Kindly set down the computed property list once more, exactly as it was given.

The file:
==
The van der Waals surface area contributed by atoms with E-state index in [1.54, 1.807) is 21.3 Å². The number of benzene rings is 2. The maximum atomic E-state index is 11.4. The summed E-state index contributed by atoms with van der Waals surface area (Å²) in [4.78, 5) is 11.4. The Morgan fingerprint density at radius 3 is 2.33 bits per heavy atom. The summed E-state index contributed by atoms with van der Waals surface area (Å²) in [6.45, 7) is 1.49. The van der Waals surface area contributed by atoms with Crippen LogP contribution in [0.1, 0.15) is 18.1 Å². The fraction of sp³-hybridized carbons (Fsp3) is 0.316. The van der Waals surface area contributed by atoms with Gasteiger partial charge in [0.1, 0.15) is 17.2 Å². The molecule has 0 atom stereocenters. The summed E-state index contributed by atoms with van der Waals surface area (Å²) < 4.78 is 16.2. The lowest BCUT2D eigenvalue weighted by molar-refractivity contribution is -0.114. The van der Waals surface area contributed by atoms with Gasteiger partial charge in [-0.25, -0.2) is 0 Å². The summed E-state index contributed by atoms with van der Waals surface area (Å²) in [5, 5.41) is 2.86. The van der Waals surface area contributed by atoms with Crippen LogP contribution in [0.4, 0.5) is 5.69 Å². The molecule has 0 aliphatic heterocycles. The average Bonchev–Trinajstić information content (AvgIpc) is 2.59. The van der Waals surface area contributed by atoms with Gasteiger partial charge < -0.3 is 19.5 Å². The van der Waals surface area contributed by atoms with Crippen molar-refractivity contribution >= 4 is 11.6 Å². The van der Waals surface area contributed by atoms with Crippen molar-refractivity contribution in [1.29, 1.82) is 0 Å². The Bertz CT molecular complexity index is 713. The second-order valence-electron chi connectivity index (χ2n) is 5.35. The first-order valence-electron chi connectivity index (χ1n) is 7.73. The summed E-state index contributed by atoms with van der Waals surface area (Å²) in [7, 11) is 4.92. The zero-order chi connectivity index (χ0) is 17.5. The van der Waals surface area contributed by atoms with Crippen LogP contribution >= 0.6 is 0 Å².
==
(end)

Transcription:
The van der Waals surface area contributed by atoms with E-state index in [1.54, 1.807) is 21.3 Å². The number of benzene rings is 2. The maximum atomic E-state index is 11.4. The summed E-state index contributed by atoms with van der Waals surface area (Å²) in [4.78, 5) is 11.4. The Morgan fingerprint density at radius 3 is 2.33 bits per heavy atom. The summed E-state index contributed by atoms with van der Waals surface area (Å²) in [6.45, 7) is 1.49. The van der Waals surface area contributed by atoms with Crippen LogP contribution in [0.1, 0.15) is 18.1 Å². The fraction of sp³-hybridized carbons (Fsp3) is 0.316. The van der Waals surface area contributed by atoms with Gasteiger partial charge in [0.1, 0.15) is 17.2 Å². The molecule has 0 atom stereocenters. The summed E-state index contributed by atoms with van der Waals surface area (Å²) < 4.78 is 16.2. The lowest BCUT2D eigenvalue weighted by molar-refractivity contribution is -0.114. The van der Waals surface area contributed by atoms with Gasteiger partial charge in [-0.25, -0.2) is 0 Å². The summed E-state index contributed by atoms with van der Waals surface area (Å²) in [5, 5.41) is 2.86. The van der Waals surface area contributed by atoms with Crippen LogP contribution in [0.4, 0.5) is 5.69 Å². The molecule has 0 aliphatic heterocycles. The average Bonchev–Trinajstić information content (AvgIpc) is 2.59. The van der Waals surface area contributed by atoms with Gasteiger partial charge < -0.3 is 19.5 Å². The van der Waals surface area contributed by atoms with Crippen molar-refractivity contribution >= 4 is 11.6 Å². The van der Waals surface area contributed by atoms with Crippen molar-refractivity contribution in [1.29, 1.82) is 0 Å². The Bertz CT molecular complexity index is 713. The second-order valence-electron chi connectivity index (χ2n) is 5.35. The first-order valence-electron chi connectivity index (χ1n) is 7.73. The summed E-state index contributed by atoms with van der Waals surface area (Å²) in [7, 11) is 4.92. The zero-order chi connectivity index (χ0) is 17.5. The van der Waals surface area contributed by atoms with Crippen LogP contribution >= 0.6 is 0 Å².